Materials: Index cards, Bible, rug.
Now: Grab an index card. Write down the first three words that come to mind when you think about your dad. Know that you won’t have to share these cards with anyone else and put it in your pocket.
New: The Lord’s Prayer starts with the words “Our Father, Who art in heaven” because God considers us His children, and He wants to have a relationship with us. It’s a very personal way of addressing God . . . and because of that, our own memories or feelings towards our earthly dads often have an influence on the way we view God. If you are really close to your father, then you might imagine God as someone who wants to go out in the backyard and play with you. But if your dad has not been a big part of your life, or if you have a bad relationship with him, then it might be easy to think of God as distant and uncaring.
But the truth is God is a good Father . . . better than any earthly father we could possibly imagine. He loves us very much and wants the best for us . . . and He wants to be in a relationship with us! So even if you have a hard time identifying with the image of God as your Father right now, you still need to be encouraged by who He is. Look up and read these verses in the Bible: Psalm 68:5; Luke 11:11-13; Psalm 103:13.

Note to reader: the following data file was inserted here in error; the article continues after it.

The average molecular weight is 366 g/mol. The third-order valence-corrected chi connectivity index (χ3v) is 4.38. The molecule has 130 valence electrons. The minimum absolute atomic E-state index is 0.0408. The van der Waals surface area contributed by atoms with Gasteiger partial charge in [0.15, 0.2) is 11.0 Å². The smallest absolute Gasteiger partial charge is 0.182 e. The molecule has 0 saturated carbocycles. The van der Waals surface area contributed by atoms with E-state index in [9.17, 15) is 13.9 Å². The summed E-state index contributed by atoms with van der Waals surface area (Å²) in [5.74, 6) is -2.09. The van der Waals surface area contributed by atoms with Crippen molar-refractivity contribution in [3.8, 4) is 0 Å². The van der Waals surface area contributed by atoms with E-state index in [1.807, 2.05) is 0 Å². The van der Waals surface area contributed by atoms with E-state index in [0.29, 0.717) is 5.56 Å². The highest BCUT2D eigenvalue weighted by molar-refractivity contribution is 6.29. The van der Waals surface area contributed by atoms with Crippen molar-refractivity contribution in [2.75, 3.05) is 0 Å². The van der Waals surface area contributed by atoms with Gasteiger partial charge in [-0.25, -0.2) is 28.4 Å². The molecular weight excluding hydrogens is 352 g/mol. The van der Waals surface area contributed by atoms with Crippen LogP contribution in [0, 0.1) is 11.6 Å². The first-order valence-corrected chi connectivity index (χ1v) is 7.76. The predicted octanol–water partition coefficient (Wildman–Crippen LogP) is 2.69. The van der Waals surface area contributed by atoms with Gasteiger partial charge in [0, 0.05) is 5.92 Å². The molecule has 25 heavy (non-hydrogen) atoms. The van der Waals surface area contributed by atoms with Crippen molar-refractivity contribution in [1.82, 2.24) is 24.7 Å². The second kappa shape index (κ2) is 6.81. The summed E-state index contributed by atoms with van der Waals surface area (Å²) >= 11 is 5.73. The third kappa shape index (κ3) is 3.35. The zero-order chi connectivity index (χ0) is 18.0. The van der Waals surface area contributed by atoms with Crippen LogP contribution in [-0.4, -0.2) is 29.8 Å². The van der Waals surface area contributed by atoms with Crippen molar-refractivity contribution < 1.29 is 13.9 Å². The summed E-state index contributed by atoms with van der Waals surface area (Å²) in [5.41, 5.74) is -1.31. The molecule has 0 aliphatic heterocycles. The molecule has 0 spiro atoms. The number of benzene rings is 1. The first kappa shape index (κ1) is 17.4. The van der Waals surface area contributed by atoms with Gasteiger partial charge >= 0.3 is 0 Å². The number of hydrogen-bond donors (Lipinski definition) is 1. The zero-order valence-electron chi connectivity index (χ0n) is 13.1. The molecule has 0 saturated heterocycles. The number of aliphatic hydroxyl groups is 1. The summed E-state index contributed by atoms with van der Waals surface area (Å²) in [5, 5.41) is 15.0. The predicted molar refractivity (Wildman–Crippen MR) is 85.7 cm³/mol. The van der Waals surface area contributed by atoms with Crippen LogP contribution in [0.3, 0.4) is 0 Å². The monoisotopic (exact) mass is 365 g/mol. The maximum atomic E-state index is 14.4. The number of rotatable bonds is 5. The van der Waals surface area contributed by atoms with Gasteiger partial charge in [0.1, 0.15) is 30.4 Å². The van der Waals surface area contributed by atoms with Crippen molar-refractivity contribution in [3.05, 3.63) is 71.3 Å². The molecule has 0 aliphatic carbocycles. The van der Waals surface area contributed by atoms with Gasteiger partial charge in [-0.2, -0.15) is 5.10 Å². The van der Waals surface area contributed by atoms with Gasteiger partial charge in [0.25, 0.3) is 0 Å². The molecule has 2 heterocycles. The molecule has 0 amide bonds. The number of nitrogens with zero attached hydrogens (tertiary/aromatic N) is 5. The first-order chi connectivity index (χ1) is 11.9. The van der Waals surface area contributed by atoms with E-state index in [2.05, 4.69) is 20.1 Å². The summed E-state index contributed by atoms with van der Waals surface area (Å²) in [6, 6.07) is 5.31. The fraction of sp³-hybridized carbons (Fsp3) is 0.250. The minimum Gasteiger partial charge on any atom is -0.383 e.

Now What? How would you rewrite the beginning of the Lord’s Prayer, “Our Father, Who art in heaven, hallowed be Thy name”? Write it on the puzzle piece and take it with you.
2 – Thy Kingdom come, Thy will be done, on earth as it is in Heaven
Materials: Table with chairs around it, butcher paper as tablecloth, colored pencils and markers.
Now: When God looks down at the world that He has created, what do you think He wishes He could change? What would be going on in a perfect world? Draw a picture of what that might look like on the butcher paper.
New: The Lord’s Prayer says, “Thy kingdom come, Thy will be done, on earth as it is on Heaven.” The kingdom is the place where the word of the king is respected and obeyed. When we live lives of obedience, reverence, and awe of God, we bring the kingdom to earth.
Now What? Rewrite this part of the Lord’s Prayer in your own words on the puzzle piece and take it with you.
3 – Give us this day our daily bread
Materials: Bread, table with chairs around it, Bibles.
Now: Have you ever had the experience of having one if your prayers answered? Do you think it is easy or hard to ask for the things you need? What about the things you want? Do you think it’s okay to pray for material things? Why or why not? Does this kind of prayer “work”? Is it worth your time? Do you think it’s okay to pray for health? Happiness? To win the lottery?